It's almost harvest time on the patio, and about all I can say about this year's results is it's a good thing we don't have to rely on our container gardening for survival. I managed to kill most of the plants by going on vacation for a little too long ("mummified" would be an apt description for what greeted me when I returned from Michigan in June), and the sole pepper plant to survive has managed to produce a grand total of six, count'em, six peppers to date. It bloomed a lot, but all the polinators were apparently far too busy up in the mimosa to bother with a mere pepper plant at ground level.

Friday, September 9, 2011

Summer is officially over

. . . at least up on the tundra. The 2011-2012 snowplowing bill for the driveway at the Retirement Bunker arrived today.
The photo is an old one. Here's a view in the summer of more or less that same stretch of driveway 30+ years later. Rewilding in action.

Wednesday, September 7, 2011

Hot Springs National Park

Spending the Labor Day weekend at Hot Springs National Park was a mini-vacation I approached with a fair amount of trepidation as the time grew closer. Hot Springs was one of my favorite parks back when I worked for NPS, and I was a little worried that maybe talking it up to the Younger Daughter was a mistake. We had agreed to meet there for the weekend, and I'd sent her some links for typical Hot Springs activities (e.g., the thermal baths). I also booked us into one of the historic hotels downtown, the Arlington, and it began to worry me that maybe she wouldn't be as charmed by its aura of faded grandeur as I was.
I worried for nothing. We had a great time. Our room in the Arlington was lovely; we were on the 7th floor so the outdoor mountainside pool was just a short walk away. We were also right across the street from Arlington Lawn, part of the national park. We were ambling distance from both Bathhouse Row and all the commercial stuff that might interest us (e.g., restaurants) The national park was even nicer than I remembered--park management does a superb job on maintenance--and the ambience overall was Hot Springs at its liveliest. I think the city would have been bustling anyway because of Labor Day weekend, but the Blues Festival happening that weekend probably added to the crowds and fun. One of the great things about Hot Springs is you can go from enjoying the outdoors--the National Park includes several thousand acres of woodland with miles of hiking trails of varying difficulty--to enjoying the nightlife without much of a break in between. Personally, I'm not much of a clubber, but I can certainly see the attraction for people who do enjoy partying.
Hot Springs is, of course, famous for its hot springs, and there are several venues where it is possible to enjoy a traditional thermal bath. One of the historic bathhouses on Bathhouse Row, the Buckstaff, has been providing traditional thermal baths for many years. The traditional experience included a hot soak followed by massage, but could turn into a long, elaborate ritual with steam cabinets, cold cabinets, hot packs, cold packs, and multiple soaks in the thermal mineral water. It's been considerably abbreviated in recent decades. I always kind of wonder about the Buckstaff because it's strictly walk-in--no advance reservations--but I'm told that it truly provides the traditional Hot Springs experience (and that in turn evokes images of burly peasant women beating the crap out of the massage victim while reassuring him or her that being kneaded like a loaf of pumpernickel will cure whatever ails them; maybe on a return trip I'll have the courage to find out).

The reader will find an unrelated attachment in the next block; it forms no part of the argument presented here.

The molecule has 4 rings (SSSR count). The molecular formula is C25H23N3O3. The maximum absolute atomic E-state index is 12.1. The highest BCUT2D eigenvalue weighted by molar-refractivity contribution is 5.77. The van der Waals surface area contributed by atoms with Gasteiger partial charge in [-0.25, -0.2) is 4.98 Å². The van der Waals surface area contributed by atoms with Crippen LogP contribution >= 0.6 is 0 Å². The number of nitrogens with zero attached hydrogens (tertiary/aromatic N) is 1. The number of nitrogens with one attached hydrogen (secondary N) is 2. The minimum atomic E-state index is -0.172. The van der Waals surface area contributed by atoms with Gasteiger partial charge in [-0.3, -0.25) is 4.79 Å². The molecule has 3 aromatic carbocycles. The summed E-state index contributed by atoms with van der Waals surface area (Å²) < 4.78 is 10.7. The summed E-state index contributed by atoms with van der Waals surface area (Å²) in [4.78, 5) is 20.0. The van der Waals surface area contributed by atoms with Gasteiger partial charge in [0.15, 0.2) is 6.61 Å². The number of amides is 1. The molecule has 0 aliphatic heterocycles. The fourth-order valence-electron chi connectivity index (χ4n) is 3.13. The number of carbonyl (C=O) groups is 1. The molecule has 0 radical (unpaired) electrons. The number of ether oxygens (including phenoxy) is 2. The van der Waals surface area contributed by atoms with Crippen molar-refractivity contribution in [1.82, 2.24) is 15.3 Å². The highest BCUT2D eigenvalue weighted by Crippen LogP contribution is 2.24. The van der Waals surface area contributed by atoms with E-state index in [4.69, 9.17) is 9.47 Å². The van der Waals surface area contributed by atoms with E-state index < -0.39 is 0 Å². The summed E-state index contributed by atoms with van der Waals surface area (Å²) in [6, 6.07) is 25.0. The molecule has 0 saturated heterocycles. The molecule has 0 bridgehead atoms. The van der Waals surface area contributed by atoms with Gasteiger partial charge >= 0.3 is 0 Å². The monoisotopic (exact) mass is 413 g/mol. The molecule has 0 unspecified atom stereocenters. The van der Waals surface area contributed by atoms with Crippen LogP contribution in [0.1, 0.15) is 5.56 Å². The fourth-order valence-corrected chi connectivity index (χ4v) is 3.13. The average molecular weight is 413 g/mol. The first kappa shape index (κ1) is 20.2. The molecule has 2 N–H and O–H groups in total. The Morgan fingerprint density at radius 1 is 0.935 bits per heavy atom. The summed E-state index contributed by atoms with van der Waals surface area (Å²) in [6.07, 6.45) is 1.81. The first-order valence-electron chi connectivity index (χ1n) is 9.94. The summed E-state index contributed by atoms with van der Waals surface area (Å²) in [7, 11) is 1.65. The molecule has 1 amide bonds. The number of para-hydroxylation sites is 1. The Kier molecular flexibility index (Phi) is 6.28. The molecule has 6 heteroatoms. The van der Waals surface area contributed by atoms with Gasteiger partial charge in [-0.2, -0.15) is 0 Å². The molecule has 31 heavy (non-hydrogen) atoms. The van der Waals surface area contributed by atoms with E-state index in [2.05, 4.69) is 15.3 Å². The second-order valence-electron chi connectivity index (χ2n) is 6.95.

Another of the bathhouses, the Quapaw (the domed building in the photo above) was renovated fairly recently and offers both a thermal waters experience and a more typical modern spa experience (i.e., your choice of massages, like hot stone or Swedish, and the ever-popular "couples massage."). For a mere $18, a person can soak in a large communal pool, basically an oversized (and gorgeously tiled) hot tub filled with the mineral water from the springs, or they can spend more money and have a more private experience at the Quapaw. In addition to the bathhouses right on Bathhouse Row, several hotels have thermal baths that allow a person to indulge in the traditional soak in remarkably hot mineral water, as well as offering massages and other spa services.
I was really happy to see the Quapaw operating. Another of the bathhouses, the Ozark, has been renovated for adaptive re-use as an art museum, and a third that had been totally vacant the last time I was in Hot Springs now has a cafe and small specialized bookstore. The bathhouses are nifty structures, with each one done in a different style than the others, and a few have some really over-the-top architectural details, so I hope the park superintendent can manage to find some other suitable tenants to help with the maintenance costs for these gorgeous money pits. 

In short, a great park, a fun place to visit, and definitely worth multiple return visits.

Tuesday, September 6, 2011

Travel tip of the day

If you decide to do a weekend getaway to a hotel that's high and dry and well removed from nasty weather, and you see on the Weather Channel that a slow-moving tropical storm has plans to meander through the area between that high and dry hotel and the city where you live, it might be a good idea to spring for an extra night instead of convincing yourself it's real important to get home on schedule . . . just to give aforementioned tropical storm another day or two to move on down the road.

Driving through Birmingham, Alabama, yesterday while the city was getting slammed by tropical storm Lee is not one of the smarter things I have done.

[Photo from a news report from Birmingham from right about the time I was being dumb enough to try to turn my car into an amphibious vehicle yesterday.]